One thing Mr. Shanks did as editor, though–he kept things lively. I haven’t seen that, so far, from his successor.

Dogs’ Memorials… from Ancient Rome


A dog’s tomb: her name was Helena

Every so often a discovery is made that brings the past to life. Its people speak to us; and we understand. We feel what they felt.

The inscription on Helena’s tomb reads, “To Helena, foster child, soul without comparison and deserving of praise.”

And an unknown Roman, some two thousand years ago, wrote this:

“My eyes were wet with tears, our little dog, when I bore you [to the grave]. So, Patricus, never again shall you give me a thousand kisses. Never can you be contentedly in my lap. In sadness, I buried you, as you deserve. In a resting place of marble, I have put you for all time by the side of my shade. In your qualities, you were sagacious, like a human being. Ah, what a loved companion we have lost!”

We know, whoever you were–we know.

I  cannot read this post aloud.

[Source: Biblical Archaeological Review, May/June 2019, “Dogs in the Biblical World,” pg. 48]

Ridiculous Politics

Ooh! Naughty, naughty! I guess she can’t be our First Lady, either…

So who says politics can’t be played for laughs? Ha-ha for Ted Cruz and Donald Trump this week, currently feuding over their wives.

Cruz started it–or rather, an anti-Trump (and, by extension, benefiting Cruz) PAC did–by running an ad in the Utah primary this week showing Mrs. Trump, Melania, in a photo shot for Gentleman’s Quarterly magazine 10 years ago, when she was a professional model and not yet married to Trump ( https://drlillianglassbodylanguageblog.wordpress.com/tag/ted-cruz/ ). Like, “Do you want this floozy for your First Lady?”

After hearing about this red-hot controversial picture all day, I finally saw it on Dr. Lillian Glass’s body language blog (see above).

Uh… What you see is Melania’s face, one bared shoulder, and her upper arm. Everything else is wrapped up in a blanket. Okay, it would be quite racy for 1898. But nowadays we see saucier stuff on the cover of Biblical Archaeology Review.

Trump fired back with a picture of pretty Melania alongside one of Heidi Cruz making a grimace like she was fighting off a bunch of orcs.

So, the world’s on fire, liberals have gutted America, here come the jihad, and these two guys are trying to establish which of their wives would be most repellent to the voters. As if even a gigantic praying mantis wouldn’t be better than what we have now.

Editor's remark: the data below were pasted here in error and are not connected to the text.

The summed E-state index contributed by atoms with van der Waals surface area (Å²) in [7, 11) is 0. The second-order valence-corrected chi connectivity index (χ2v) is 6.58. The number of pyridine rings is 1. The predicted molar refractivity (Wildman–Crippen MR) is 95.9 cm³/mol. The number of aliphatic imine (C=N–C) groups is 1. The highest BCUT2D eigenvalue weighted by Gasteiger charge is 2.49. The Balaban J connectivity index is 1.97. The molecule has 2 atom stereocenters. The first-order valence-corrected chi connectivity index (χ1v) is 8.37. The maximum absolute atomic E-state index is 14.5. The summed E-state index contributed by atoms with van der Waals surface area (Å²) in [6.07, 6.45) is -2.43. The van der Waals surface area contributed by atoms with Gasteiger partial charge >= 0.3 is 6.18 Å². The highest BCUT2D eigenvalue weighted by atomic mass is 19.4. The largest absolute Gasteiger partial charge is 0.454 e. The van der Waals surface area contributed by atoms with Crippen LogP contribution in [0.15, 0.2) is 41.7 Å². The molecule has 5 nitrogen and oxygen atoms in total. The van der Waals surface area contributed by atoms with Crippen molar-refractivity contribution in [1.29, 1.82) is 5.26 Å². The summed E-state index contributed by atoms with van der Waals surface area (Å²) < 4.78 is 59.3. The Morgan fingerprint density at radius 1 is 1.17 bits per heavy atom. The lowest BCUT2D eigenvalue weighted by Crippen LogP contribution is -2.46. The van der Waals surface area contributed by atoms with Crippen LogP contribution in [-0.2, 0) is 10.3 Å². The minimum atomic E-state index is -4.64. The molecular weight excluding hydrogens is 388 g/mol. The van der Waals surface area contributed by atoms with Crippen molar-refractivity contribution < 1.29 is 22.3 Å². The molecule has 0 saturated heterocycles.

Oh, well, ha-ha-ha, I hope a pie fight’s next. Much more entertaining than a debate.

The Lost River of Eden

The Bible preserves the memory of an ancient river that flowed across Arabia many thousands of years ago.

God speaks to us in many ways.

I was raised in a close-knit Christian family, but came out of four years of college with the kind of precious know-it-all attitude for which the university is the ultimate greenhouse. And in that wilderness I wandered for 30 years or so, until the Good Shepherd brought me back.

One of His tools was an article in Biblical Archaeological Review, Vol. 22 No. 4, July/August 1996, “The River Runs Dry.” This told of the discovery, via satellite photo analysis, of a long-vanished river that ran across Arabia into Mesopotamia. (I can’t figure out how to navigate the BAR site, but this will help you, http://kata-aletheia.blogspot.com/2007/01/ancient-geography-lost-river-of-eden.html )

The Bible preserves much ancient knowledge which would otherwise be lost. In Genesis 2, the “four rivers of Eden” are described. Two we know today as the Tigris and the Euphrates, in Iraq. But in verse 11 we read, “The name of the first is Pison [or Pishon]; that is it which compasseth the whole land of Havilah, where there is gold…”

“Havilah” refers to what is now the western part of Saudi Arabia. Geologists for years wondered about the presence of certain kinds of pebbles and stones in Kuwait which were not original to that country. But as satellite photos revealed the bed of a mighty river now buried under the Arabian desert, it became clear that these stones and pebbles came from far away, carried there by a river which dried up and disappeared thousands of years ago.

So there is information in that chapter of Genesis that has no business being there unless it is an accurate record of truly ancient things. Never mind the Reputable Bible Scholars Inc. who say the whole Bible is just a bunch of fables and stories invented by priests in Babylon after 500 B.C. to wile away the time spent in captivity.

Geologists estimate that the Kuwait/Pison River ceased to exist by, at the latest, 2,000 B.C. So then they talked about it for 1,500 years?

Reading about this lost river of Eden, now found again, shocked me deeply: shocked me with the revelation that Genesis is true. It got me started back on the road to the Bible. It continues to fascinate me 20 years later.

It’s God’s Word, it’s true, and we can trust it.